Interestingly, this film is not as child-oriented as one might believe at first. It is rather different and much more complex in comparison to other children's animated films, "Bless Laika, really, for continuing to make films this singular, which reject any known formulae of children's animation and drive creatively each time into uncharted cosmos. Travis Knight's directing debut feels like an injunction against bland spectacle, putting up a fight against ADHD cartoons that just wash over you," (Robey, 2016). Once again, this studio proves that film can be different and experimental...and perhaps more importantly, that the audience (adult or child) is intelligent enough to not be spoon-fed everything. It is nice to see a film studio actually having faith in their viewer's maturity and intelligence. Unlike many children's animations that do not always allow the viewers to think for themselves (for example, having a relatively open ending).

It is refreshing to see a studio and a group of people wanting to experiment with new technologies, old techniques, and a combination of the two. Even with the labor-intensive creation process in terms of design, model-building, CGI, animation, post-production, and so on...the film itself is rich in its content including its characters, story and themes. It is clear that Laika did not skimp out on any part of the process, even the voice acting felt spot-on. "The resonance of the performances from its excellent voice cast gives it an immediate emotional punch...Charlize Theron does beautiful voice work as Kubo's no-nonsense protector; she brings deadpan humour as the much-needed voice of reason," (Lemire, 2016). All of the voice actors feel like they fit with their characters perfectly which allows them to feel more real so the audience can connect with them.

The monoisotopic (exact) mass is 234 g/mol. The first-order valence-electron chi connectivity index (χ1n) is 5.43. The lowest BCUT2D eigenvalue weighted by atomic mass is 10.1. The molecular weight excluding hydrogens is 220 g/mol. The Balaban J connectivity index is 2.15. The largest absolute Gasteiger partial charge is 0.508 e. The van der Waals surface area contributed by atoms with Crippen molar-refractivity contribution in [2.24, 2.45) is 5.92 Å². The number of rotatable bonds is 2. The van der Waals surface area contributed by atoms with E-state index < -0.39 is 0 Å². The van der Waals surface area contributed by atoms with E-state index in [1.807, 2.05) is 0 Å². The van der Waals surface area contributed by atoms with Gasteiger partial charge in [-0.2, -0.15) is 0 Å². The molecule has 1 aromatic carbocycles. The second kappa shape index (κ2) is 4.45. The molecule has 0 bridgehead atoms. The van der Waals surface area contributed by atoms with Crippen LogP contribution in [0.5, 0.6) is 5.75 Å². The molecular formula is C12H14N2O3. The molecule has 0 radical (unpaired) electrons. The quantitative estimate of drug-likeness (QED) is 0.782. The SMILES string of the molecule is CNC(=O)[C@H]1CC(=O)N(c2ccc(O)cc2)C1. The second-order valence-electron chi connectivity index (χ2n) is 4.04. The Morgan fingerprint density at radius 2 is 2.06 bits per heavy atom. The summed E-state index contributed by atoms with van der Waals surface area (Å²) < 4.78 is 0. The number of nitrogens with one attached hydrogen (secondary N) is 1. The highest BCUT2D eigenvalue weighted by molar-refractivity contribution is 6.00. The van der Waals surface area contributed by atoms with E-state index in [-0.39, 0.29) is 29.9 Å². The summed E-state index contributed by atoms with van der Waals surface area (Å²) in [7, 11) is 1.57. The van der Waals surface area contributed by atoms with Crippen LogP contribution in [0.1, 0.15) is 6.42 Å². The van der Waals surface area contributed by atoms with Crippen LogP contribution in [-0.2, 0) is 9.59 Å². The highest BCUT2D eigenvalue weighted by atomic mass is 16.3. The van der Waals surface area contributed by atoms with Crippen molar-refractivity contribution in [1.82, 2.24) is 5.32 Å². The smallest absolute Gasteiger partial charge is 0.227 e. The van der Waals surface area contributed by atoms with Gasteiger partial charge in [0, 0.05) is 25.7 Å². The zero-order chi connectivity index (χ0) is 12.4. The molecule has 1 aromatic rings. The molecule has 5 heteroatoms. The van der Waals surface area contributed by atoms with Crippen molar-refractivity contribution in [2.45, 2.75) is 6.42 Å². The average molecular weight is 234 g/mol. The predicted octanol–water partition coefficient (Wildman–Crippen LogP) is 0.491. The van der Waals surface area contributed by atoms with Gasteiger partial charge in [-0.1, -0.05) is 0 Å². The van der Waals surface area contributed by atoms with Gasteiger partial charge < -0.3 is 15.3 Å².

Fig 3. Monkey (Charlize Theron) & Kubo (Art Parkinson)
Overall, this film is a delight to watch for various reasons. The story is gripping, containing action, horror, love, and magic all together. It has some darker themes to it, but keeps everything balanced with dashes of lighter humour. On top of the engaging story and characters, the film is just gorgeous to look at and after watching some behind the scenes footage - makes one wonder how any of these films even get finished. Kubo and the Two Strings is an example of how film is an art form that can be used to push forward technology, experimentation, and creativity.

Ide, W. (2016) Kubo and the Two Strings review - lyrical stop-motion tale At: Accessed on: 6/4/2017
Lemire, C. (2016) Kubo And The Two Strings At: Accessed on: 6/4/2017
Pile, J. (2016) Kubo And The Two Strings Review At: Accessed on: 6/4/2017
Robey, T. (2016) Kubo and the Two Strings is Laika's profound, ravishing riposte to ADHD cartoons - review At: Accessed on: 6/4/2017
Stolworthy, J. (2016) Kubo and the Two Strings, review: 'A marvellous adventure for both adults and children' At: Accessed on: 6/4/2017
Stop-motion animation goes high tech at Laika [YouTube Interview] The Verge (2016) 9 mins At: Accessed on: 6/4/2017

Illustration List:
Figure 1. Kubo and the Two Strings [Poster] At: Accessed on: 6/4/2017
Figure 2. 3D Printed Facial Expressions [Photo] At: Accessed on: 6/4/2017
Figure 3. Monkey (Charlize Theron) & Kubo (Art Parkinson) [Film Still] At: Accessed on: 6/4/2017